MAZDASPEED3 Preview From Laguna Seca Raceway

It makes a continuous low-pitched humming sound as it reaches full speed. It’s really moving while making such a sound. It climbs suddenly and sharply. It moves rapidly and swoops. It is the Mazdaspeed3, and closely matches the definition of Mazda’s marketing mantra “Zoom Zoom.” The Mazdaspeed3 is the definition of zoom.

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With the Mazdaspeed3, the Japanese automaker and Ford Motor Company subsidiary, has achieved what it was striving for – a hearty little hatchback with so much crunch that even the big-block engine guys have to give it major props. The front-wheel drive derivative of the Mazda 3 platform has all the stuff that tuner fans clamor for – namely sassy speed and nimble zippy response -inside a boxy body that’s form language captures cool thanks to a refined grill, spoilers and more prominent 18-inch wheels. The 3 joins the family of the Mazdaspeed6, the Mazdaspeed Protégé and the Mazdaspeed Miata after two years as a mere unspoiled compact. Front-wheel drive was chosen instead of the Mazdaspeed6’s four-wheel drive to keep things light in cost and appearance.

Who says it takes a lot of money to be a racecar driver? For a base price of $22,835 the games begin. Belt out 263 hp through the reinforced chassis and let the dogs out on the way to the 155 miles per hour top speed as drivers can easily maneuver its trim 3060 pounds.

On a late August press trip this point was well punctuated at the well-hallowed track of Laguna Seca Raceway, as the press fleet of Mazdaspeed3 pulsed along the bends, curves, and nerve-wrecking final hairpin turn that has made Laguna a favorite for legendary racers. The part aluminum-part steel 2.3 liter turbo-charged engine made it’s point as the car lurched and regained speed with the grace of a basketball player setting a pick. Its precise timing was impressive shifting into second and third gears building speed incrementally as the engine click-clacked its mustard for the straightaway surge. When any vehicle is able to manage grace and agility at quick-witted high speeds, drivers in turn must learn to think fast to keep up with the vehicle’s quick response time. The Mazda Dynamic Stability Control system helps prevent accidents by modulating the car’s response holding the body steady, but the human being driving must still be driving within their own skill set. As one journalist put the envelope, trouble loomed ahead, but the other drivers with the help of Volvo braking technology thanks to the Ford-connect things soon calmed down on the track.

No doubt this car will play a formidable roll in Mazda’s latest partnership as the flagship sponsor of Skip Barber Racing School in the newly announced Skip Barber Driving School Powered by Mazda that will roll out at 20 tracks around the country, replacing a longstanding relationship with Dodge that ends this year.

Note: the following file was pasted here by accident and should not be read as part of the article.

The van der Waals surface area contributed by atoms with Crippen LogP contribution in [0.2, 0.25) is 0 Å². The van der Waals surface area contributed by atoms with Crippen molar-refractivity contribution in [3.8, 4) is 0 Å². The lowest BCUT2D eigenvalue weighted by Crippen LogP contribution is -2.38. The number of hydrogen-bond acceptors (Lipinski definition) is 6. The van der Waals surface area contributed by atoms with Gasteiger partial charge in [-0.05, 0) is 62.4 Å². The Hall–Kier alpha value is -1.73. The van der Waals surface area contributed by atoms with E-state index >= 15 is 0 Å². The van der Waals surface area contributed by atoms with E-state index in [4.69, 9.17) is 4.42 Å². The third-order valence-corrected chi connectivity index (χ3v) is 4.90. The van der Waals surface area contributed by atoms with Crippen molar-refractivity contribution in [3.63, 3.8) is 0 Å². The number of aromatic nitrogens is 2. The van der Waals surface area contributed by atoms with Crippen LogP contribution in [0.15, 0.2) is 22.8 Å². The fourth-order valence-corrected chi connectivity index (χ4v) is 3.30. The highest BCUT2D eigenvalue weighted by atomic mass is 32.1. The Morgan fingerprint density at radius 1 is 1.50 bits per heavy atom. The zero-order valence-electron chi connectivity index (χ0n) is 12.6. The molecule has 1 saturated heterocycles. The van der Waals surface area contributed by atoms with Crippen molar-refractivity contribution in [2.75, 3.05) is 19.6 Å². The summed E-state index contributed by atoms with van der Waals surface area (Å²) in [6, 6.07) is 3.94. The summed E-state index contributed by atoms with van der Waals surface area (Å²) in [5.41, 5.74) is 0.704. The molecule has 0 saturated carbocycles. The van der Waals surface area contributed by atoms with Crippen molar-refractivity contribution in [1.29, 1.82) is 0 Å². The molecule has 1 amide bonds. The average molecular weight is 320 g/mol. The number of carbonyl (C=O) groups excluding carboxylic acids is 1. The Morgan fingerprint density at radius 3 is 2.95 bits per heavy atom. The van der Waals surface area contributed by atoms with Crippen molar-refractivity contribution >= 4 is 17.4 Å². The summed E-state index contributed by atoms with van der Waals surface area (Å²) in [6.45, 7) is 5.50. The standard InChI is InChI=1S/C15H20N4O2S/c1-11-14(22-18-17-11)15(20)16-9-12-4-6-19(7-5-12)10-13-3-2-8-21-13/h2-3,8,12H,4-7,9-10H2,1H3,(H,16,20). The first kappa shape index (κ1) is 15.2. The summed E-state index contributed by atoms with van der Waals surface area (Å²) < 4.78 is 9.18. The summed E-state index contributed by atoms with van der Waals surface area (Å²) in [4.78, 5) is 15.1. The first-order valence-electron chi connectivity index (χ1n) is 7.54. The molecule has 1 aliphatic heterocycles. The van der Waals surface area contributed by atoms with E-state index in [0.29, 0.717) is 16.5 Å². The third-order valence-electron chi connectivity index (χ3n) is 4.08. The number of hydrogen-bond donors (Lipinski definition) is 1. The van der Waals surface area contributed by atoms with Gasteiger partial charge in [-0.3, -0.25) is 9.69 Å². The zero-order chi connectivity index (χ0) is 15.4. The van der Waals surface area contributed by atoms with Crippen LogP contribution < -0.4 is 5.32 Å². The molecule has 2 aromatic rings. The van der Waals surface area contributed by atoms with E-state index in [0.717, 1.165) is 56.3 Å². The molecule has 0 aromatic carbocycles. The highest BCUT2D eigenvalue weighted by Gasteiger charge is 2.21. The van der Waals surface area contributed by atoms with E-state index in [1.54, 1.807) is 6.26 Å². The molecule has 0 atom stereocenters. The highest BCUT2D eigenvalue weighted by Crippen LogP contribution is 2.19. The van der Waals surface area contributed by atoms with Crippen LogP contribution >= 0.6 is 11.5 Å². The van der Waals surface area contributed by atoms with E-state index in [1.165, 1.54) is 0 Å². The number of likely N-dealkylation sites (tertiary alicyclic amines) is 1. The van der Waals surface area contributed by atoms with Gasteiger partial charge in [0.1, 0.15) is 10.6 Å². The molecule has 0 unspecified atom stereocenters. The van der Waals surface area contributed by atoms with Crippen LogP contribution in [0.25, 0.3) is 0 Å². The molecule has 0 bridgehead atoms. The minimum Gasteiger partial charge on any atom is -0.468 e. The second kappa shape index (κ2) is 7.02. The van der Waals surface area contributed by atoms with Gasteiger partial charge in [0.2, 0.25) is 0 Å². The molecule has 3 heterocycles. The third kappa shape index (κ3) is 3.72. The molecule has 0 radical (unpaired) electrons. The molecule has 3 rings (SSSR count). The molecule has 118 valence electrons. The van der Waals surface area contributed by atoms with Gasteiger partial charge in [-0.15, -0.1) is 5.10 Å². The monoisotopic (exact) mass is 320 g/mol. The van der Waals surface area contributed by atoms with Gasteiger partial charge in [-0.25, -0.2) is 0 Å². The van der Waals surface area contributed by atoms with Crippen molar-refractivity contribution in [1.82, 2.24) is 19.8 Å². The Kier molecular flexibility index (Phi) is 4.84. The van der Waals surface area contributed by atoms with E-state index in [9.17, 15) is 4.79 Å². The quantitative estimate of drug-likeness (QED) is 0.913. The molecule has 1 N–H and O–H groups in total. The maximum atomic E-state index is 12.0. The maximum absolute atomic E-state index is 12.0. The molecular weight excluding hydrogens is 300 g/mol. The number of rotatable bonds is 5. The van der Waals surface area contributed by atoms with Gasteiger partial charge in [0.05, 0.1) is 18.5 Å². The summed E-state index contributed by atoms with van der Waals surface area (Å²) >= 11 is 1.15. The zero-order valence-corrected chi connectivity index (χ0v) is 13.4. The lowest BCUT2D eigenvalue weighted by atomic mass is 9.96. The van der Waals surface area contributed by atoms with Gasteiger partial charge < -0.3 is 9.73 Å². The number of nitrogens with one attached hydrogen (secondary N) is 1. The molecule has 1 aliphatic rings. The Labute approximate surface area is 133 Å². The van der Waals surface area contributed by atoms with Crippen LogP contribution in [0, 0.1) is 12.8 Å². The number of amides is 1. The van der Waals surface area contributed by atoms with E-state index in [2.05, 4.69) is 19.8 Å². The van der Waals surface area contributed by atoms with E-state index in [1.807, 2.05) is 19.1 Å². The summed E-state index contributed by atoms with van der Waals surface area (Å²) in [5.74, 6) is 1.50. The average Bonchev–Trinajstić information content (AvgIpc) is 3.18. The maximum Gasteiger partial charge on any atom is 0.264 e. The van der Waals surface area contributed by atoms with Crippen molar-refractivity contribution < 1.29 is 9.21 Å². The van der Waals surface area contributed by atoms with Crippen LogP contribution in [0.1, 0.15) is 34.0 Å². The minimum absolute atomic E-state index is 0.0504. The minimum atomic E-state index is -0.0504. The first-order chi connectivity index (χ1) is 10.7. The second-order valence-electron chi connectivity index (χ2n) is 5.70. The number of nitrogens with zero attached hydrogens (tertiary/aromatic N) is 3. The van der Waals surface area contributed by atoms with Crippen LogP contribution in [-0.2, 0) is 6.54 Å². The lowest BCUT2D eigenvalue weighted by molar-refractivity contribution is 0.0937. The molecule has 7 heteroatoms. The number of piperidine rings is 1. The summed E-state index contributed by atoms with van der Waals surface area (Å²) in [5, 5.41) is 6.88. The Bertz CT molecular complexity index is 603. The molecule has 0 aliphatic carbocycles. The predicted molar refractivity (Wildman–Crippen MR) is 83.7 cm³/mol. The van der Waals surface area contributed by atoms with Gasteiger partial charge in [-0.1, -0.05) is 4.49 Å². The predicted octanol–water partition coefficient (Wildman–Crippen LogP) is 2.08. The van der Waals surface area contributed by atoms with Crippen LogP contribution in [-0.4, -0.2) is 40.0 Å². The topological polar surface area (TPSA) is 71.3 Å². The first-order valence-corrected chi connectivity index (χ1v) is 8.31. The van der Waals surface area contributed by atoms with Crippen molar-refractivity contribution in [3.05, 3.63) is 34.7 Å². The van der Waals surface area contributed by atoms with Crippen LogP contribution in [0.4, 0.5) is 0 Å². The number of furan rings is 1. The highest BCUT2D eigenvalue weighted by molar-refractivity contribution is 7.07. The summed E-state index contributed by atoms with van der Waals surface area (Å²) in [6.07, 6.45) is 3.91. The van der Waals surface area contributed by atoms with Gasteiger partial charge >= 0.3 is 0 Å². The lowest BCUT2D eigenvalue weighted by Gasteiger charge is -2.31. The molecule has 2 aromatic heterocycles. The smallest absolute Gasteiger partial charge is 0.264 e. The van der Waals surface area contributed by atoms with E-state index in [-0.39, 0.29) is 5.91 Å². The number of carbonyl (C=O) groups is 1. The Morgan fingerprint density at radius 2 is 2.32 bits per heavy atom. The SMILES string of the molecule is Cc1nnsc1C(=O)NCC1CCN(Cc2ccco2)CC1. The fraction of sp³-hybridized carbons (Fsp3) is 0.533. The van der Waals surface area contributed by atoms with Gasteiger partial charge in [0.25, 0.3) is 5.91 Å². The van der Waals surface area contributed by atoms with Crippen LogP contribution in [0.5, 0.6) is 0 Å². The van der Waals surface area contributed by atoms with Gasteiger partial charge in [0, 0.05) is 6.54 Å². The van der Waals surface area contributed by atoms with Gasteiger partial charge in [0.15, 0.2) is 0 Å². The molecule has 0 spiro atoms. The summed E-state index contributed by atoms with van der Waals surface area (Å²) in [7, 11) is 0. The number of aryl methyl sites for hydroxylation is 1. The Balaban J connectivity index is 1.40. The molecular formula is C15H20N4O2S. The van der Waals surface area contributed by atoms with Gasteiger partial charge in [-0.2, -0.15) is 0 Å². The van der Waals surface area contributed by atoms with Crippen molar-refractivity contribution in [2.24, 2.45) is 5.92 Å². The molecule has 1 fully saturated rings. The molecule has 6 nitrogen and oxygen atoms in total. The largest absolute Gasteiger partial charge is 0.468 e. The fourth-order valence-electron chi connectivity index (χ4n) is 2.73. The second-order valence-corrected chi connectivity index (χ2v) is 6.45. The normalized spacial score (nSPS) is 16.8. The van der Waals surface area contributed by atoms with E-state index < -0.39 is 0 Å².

Of course, on the track or a copless highway, more is always better and an extra-accessorized model with suspension upgrades, snazzy wheels and cold air intake added the extra 30 hp of zing to the delight of journalists that fancy themselves speedsters. While aftermarket customers are often deterred by modifications that negate their warranties, the variety of accessories Mazda offers fall under warranty, meaning there’s room for experimentation beyond the amped-up Sport edition package. For a one-stop shop on a bit of luxury the Grand Touring line features a bigger-sounding Bose stereo, leather accents, rain-sensing wipers, glossier head- and tail lamps, and an anti-theft system. For an extra $1750, a factory-installed navigation system is available.

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One word of caution, for a quiet soothing drive through the country, the Mazdaspeed3 is not the best bet; the whir of the engine is omnipresent. That’s how the tuner folks like it, but for the average Joe and Josephine the noise might get a bit tedious if this is an intended commuter car. Put in practical terms, if long rides with bluetooth cell phone calls are in the routine, think first and give it a listen. It’s not a glaring blast, but noticeable after driving an ultra-quiet luxury sedan in the context of 18-inch tires and sport suspension. When it comes to speed, the adage you got to give a little to get a little is part of the equation.

Aesthetically, on the inside, Mazda achieves the Sharper Image cool-tech look with red-stitched seats, and is perhaps what an Apple computer might look like in motion. Another added perk about the Speed 3 are cushy seats – all too-often long drives in compacts create leg cramps, but the contoured seats offer decent lumbar support. With its cache and performance prowess, the competitors in their Volkswagen Golf GTIs, Ford Focus STs and Alfa Romeo 147 GTAs should be a little nervous, whether heading for the checkered flag or the red light up ahead. Zoom Zoom is as Zoom Zoom does.

Written by Roadfly Charlie

Charlie is Roadfly’s founder and publisher, and was taught to drive by his father in a 1974 Porsche 914. That made poor Charlie a Porsche fanboy for life, and after driving a 911SC at 16, he bought and campaigned a variety of 944s at racetracks up and down the East Coast, earning awards and track records in his twenties. Charlie never really got over the car bug, and after a career in real estate development he founded the Internet media firm that became Roadfly. Charlie lives in McLean, VA with his wife and two daughters, and between the demands of family and business doesn’t have much time to play with cars anymore, excluding the machinery we review.

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